CASPER, Wyo. — The Wyoming Department of Health reported an additional 1,028 confirmed COVID-19 cases in the state during its 3 p.m. Monday, September 13 update. Updates are not provided on weekends.
The new cases reported Monday brought the total number of confirmed cases in Wyoming to 66,972 since the pandemic began. 154 new probable cases were added Monday, bringing the total to 14,853.
Natrona County added 126 new confirmed cases on Monday, bringing the total to 7,429 since the pandemic began. Natrona saw 36 new probable cases reported, bringing the total to 3,655.
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COVID-19 hospitalizations ticked down to 217 on Monday, down from 219 on Sunday, according to the WDH. That is down from the most recent peak of 233 on September 8. Peak hospitalizations so far during the pandemic occurred on Nov. 30, 2020, when there were 247 COVID-19 patients in Wyoming hospitals.
No additional COVID-19-related deaths were reported Monday. 879 Wyoming residents have reportedly died after contracting COVID-19 since the pandemic began. These are deaths that have COVID-19 listed as either the underlying or primary cause of death or as a contributing cause of death, the WDH explains.
Recovery information had not been updated as of 3 p.m. Monday. 62,356 patients had reportedly recovered from a confirmed case statewide as of Friday, and 13,301 had recovered from a probable case.
Variant data had not been updated as of 3 p.m. Monday. The number of COVID-19 cases identified as variants in the state rose by 30 Friday to 2,730. Variant cases involve a mutated form of the virus and some may spread more easily or result in more serious illness.
The WDH says its variant dashboard may underestimate the number of variant cases in Wyoming: “Not all positive tests are sequenced to identify which variation of COVID-19 caused illness.”
“National estimates right now are that about 92% of the virus infections in Wyoming and in our region are due to the Delta variant,” State Health Officer Alexia Harrist told WyoFile in August.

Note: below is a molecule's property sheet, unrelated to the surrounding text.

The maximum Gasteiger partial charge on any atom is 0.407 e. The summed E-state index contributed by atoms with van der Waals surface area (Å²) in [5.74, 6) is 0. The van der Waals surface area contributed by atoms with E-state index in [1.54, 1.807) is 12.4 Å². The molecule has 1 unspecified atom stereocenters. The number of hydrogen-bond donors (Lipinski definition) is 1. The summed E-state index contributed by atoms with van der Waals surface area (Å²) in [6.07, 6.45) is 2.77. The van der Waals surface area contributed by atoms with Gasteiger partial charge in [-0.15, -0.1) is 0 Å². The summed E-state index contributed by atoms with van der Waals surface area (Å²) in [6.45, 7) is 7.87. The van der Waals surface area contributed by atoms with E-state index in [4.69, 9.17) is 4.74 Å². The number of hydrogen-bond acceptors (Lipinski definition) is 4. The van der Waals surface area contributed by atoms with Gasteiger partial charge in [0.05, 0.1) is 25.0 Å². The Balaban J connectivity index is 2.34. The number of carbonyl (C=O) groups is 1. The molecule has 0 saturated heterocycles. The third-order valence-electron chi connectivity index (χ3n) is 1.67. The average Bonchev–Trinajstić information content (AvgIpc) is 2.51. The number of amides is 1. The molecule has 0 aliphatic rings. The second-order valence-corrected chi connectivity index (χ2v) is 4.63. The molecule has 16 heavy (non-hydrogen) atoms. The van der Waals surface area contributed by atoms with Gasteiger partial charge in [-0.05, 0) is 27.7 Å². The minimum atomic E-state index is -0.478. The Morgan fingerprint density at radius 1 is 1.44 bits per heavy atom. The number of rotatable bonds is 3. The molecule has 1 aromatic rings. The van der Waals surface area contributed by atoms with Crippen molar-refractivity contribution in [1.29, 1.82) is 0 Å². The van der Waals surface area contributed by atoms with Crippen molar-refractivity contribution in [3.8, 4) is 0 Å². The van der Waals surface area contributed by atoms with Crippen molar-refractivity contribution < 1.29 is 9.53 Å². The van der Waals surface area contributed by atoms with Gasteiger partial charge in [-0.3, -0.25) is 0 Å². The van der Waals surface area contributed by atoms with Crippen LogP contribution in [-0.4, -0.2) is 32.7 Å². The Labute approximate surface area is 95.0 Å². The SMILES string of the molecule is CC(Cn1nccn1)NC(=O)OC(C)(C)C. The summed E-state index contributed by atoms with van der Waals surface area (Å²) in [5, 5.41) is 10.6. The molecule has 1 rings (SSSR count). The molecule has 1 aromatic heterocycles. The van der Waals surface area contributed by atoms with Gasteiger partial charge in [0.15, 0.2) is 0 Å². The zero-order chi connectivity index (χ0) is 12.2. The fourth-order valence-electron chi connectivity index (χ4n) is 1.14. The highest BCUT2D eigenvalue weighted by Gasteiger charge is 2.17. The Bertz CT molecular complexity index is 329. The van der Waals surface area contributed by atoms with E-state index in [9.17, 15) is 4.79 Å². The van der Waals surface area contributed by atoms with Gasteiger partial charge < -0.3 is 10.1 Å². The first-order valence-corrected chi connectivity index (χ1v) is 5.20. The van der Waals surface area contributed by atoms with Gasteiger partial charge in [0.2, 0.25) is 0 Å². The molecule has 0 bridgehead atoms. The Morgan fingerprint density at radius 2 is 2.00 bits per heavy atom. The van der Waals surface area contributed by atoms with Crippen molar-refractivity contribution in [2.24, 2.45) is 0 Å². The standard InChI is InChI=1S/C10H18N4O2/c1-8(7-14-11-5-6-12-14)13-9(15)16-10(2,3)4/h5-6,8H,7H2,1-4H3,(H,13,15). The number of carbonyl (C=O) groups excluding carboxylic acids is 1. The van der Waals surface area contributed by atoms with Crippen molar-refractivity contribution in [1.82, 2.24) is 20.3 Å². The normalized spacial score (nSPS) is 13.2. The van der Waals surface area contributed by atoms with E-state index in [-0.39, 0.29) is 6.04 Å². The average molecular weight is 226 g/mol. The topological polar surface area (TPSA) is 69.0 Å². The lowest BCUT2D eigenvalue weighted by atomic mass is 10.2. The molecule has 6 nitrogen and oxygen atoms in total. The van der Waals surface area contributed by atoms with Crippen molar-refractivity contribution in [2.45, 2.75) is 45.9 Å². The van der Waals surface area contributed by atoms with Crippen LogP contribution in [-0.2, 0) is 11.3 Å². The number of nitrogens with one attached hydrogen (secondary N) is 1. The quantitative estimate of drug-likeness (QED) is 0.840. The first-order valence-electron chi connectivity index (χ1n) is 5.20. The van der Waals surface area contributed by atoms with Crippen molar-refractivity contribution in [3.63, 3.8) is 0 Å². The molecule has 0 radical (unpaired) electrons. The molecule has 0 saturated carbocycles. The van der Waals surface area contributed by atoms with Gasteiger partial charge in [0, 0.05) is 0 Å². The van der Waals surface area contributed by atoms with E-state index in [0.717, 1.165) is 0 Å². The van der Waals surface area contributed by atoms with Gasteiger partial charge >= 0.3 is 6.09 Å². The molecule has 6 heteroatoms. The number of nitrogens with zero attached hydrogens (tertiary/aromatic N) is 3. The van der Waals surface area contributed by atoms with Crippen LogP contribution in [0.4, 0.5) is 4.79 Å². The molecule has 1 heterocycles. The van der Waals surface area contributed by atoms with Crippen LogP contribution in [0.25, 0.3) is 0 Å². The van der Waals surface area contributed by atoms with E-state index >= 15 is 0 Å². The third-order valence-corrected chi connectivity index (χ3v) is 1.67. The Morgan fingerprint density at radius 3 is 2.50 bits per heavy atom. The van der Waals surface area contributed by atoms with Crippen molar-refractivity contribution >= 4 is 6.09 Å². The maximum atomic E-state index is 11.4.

“A lab confirmed or probable case is defined as recovered when there is resolution of fever without the use of fever-reducing medications and there is improvement in respiratory symptoms (e.g. cough, shortness of breath) for 24 hours AND at least 10 days have passed since symptoms first appeared,” the WDH says. “Cases with laboratory-confirmed COVID-19 who have not had any symptoms are considered recovered when at least 10 days have passed since the date of their first positive test and have had no subsequent illness provided they remain asymptomatic.”
WDH Public Information Officer Kim Deti explained that the department marks people as recovered once their isolation order date has expired. People who test positive are asked to remain in isolation until 10 days after their first symptoms, 10 days after their test was taken, or longer if they are still showing symptoms.
If people need to be isolated longer than their initial isolation period, they can contact the WDH, who can extend their isolation order. Deti said that in some cases, contact tracing informs whether a case is considered recovered while in others, the department counts someone as recovered after their isolation period ends.
County-specific COVID-19 information is available from the Wyoming Department of Health. Confirmed cases by county are as follows (probable cases in parentheses):
- Albany: 4,696 (735)
- Big Horn: 1,211 (279)
- Campbell: 6,191 (643)
- Carbon: 2,000 (265)
- Converse: 712 (948)
- Crook: 563 (86)
- Fremont: 5,777 (1,021)
- Goshen: 1,528 (125)
- Hot Springs: 531 (209)
- Johnson: 627 (363)
- Laramie: 10,824 (2,957)
- Lincoln: 1,704 (333)
- Natrona: 7,429 (3,655)
- Niobrara: 101 (150)
- Park: 3,566 (239)
- Platte: 751 (311)
- Sheridan: 3,274 (954)
- Sublette: 824 (172)
- Sweetwater: 5,780 (443)
- Teton: 4,547 (108)
- Uinta: 2,829 (397)
- Washakie: 858 (271)
- Weston: 649 (189)
The Wyoming Department of Health provides COVID-19 case, variant, death, testing, hospital and vaccine data online. The department also shares information about how the data can be interpreted. COVID-19 safety recommendations are available from the CDC.